In Tutorial in Writing, students meet one-on-one with a writing professor (all professional writers themselves) and present their work for real time feedback and constructive criticism. Over the semester I was required to bring a total of ninety consecutive pages from a novel I am working on; additionally, I wrote a few other related assignments like a plot summary and character studies. Sitting across the desk from a professional writer while they read and critique your work can be a nerve-wracking experience, but over time our meetings felt less like I had been called to the principal’s office and more like I was receiving guidance and advice from a mentor. Tutorial is no place for the thin-skinned writer, and I left our meetings every week with advice and suggestions that made every portion of my story better.
My professors this semester were Professor Deborah Chester and Professor Mary Anna Evans, and I am constantly impressed by the quality of professors that the University of Oklahoma’s writing program has been able to land. Professor Chester’s book The Fantasy Fiction Formula currently has a five-star rating on Amazon. Burials, the tenth book in Professor Evans’s Faye Longchamp series, is currently available for pre-order. Learning about the writing craft from people who do it for a living is an invaluable experience.
One of the cool things I discovered this semester was the student writing lounge inside “Lindsey and Asp,” the student-run advertising and public relations agency.
During my first two semesters I spent a lot of time working outside on the third floor patio, which is nice in the spring and fall but not so great in the summer and winter. Unlike the outside patio, Lindsey and Asp has comfortable seating, access to printers (handy for writing students), and perhaps most important to me, air conditioning. It’s a great place to tuck inside and get some work done.
I have five weeks off of school until the next semester begins, but I won’t have five weeks off from writing. I have several writing projects in the fire, not to mention my audiobook and my neglected podcast that I need to breathe life into.
Susan and I are sticklers for eating at local restaurants while away from home. McDonald’s is McDonald’s no matter where you go, but local restaurants are where you find the local food and local flavor. Most often, it’s where you’ll find the local people, too.
This past summer while vacationing in Gatlinburg, Tennessee, we ate breakfast at the Mountain Lodge Restaurant. We were driving south down Parkway (the main road that runs through the center of Gatlinburg) in search of breakfast when we passed a sign welcoming us to the Great Smoky Mountains National Park. We quickly did a u-turn, and discovered the Mountain Lodge Restaurant just outside the entrance to the park.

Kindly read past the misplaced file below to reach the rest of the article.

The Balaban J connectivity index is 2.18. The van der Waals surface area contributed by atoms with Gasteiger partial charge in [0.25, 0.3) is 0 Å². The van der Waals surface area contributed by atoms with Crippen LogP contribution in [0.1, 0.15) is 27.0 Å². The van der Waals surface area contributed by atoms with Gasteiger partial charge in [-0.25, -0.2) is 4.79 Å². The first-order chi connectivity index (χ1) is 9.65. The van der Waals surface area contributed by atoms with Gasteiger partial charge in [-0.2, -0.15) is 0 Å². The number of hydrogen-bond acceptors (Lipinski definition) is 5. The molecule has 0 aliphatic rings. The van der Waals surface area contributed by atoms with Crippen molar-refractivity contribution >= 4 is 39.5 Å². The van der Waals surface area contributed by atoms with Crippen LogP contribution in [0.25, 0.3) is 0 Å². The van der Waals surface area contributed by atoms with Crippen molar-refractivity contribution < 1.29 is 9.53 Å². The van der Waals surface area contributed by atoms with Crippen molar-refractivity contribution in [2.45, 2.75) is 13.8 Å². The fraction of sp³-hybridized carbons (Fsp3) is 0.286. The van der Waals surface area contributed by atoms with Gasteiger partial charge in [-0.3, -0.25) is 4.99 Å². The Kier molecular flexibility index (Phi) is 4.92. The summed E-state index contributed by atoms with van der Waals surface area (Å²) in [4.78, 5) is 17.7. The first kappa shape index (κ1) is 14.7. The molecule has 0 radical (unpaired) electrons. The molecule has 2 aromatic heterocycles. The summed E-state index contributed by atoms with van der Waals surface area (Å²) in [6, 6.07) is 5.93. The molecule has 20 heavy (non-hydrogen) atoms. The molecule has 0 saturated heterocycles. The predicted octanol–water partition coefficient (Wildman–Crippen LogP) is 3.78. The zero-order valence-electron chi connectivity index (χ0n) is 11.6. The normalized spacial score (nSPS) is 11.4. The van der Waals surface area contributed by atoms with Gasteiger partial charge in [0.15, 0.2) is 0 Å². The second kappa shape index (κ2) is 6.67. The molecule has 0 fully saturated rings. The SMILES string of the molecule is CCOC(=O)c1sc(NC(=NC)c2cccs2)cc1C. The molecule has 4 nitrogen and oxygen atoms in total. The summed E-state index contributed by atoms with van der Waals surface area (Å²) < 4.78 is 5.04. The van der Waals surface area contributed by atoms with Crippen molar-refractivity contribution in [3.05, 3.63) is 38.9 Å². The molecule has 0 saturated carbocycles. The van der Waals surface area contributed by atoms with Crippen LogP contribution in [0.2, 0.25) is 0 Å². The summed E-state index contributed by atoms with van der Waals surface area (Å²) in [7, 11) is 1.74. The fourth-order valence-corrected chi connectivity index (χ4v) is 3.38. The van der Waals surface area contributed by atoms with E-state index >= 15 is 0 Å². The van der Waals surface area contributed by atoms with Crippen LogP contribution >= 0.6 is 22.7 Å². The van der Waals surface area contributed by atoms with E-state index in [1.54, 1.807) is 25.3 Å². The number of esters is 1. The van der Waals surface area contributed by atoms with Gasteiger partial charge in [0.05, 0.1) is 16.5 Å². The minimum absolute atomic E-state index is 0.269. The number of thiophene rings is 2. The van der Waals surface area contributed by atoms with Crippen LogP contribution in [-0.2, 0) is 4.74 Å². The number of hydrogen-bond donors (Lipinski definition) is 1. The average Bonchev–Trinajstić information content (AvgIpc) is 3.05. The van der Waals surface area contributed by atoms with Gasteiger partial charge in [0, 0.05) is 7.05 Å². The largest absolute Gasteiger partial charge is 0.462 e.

The restaurant’s name fit. The building was made of wood that smelled like it had been cut the day before. It had a green metal roof, rocking chairs on the porch, and a view of the Smoky Mountains off to the south. The sign out front said “MOUNTAIN LODGE RESTAURANT” and had a picture of a lodge at the base of a mountain range. That kind of summed the place up.
Inside, a dozen middle-aged waitresses were in charge. Every one of them had long, straight hair, homemade dresses that looked like patchwork quilts, and accents as thick as the coffee. They were the opposite of the cookie-cutter waitresses I often encounter, the ones that are trained to touch customers 2.6 times per meal and sign checks with a heart over the letter “i” to increase their tip. These women were real. It wouldn’t surprise me if every waitress there went by two names, like Peggy Sue, or Mary Jo.
Susan had the blueberry pancakes topped with powdered sugar. Morgan ordered a cinnamon roll, a Mountain Lodge specialty. I’m an egg, meat and potato guy, and orderd a plate that arrived with too much of all three.
We have favorite restaurants all over the country. In Chicago, we get our Italian beef sandwiches from a place called the Oasis Beef Hut. Every time we’re in Denver, no matter how dirty the place gets, we still go to Casa Bonita. We stop at the same White Castle every time we drive through St. Louis. There’s a 50’s diner somewhere right off I-44 in Missouri — I couldn’t tell you the name, but we’ve eaten there at least three times.
As I sipped my coffee and Morgan licked the last drops of icing from her plate, Susan said, “We’ll have to come back to this place.” The place felt timeless, like it hadn’t changed in fifty years, and that fifty years from now it would still be exactly the same.
On November 28, 2016, the raging wildfires in Tennessee moved into the southern tip of Gatlinburg and burned the Mountain Lodge Restaurant to the ground.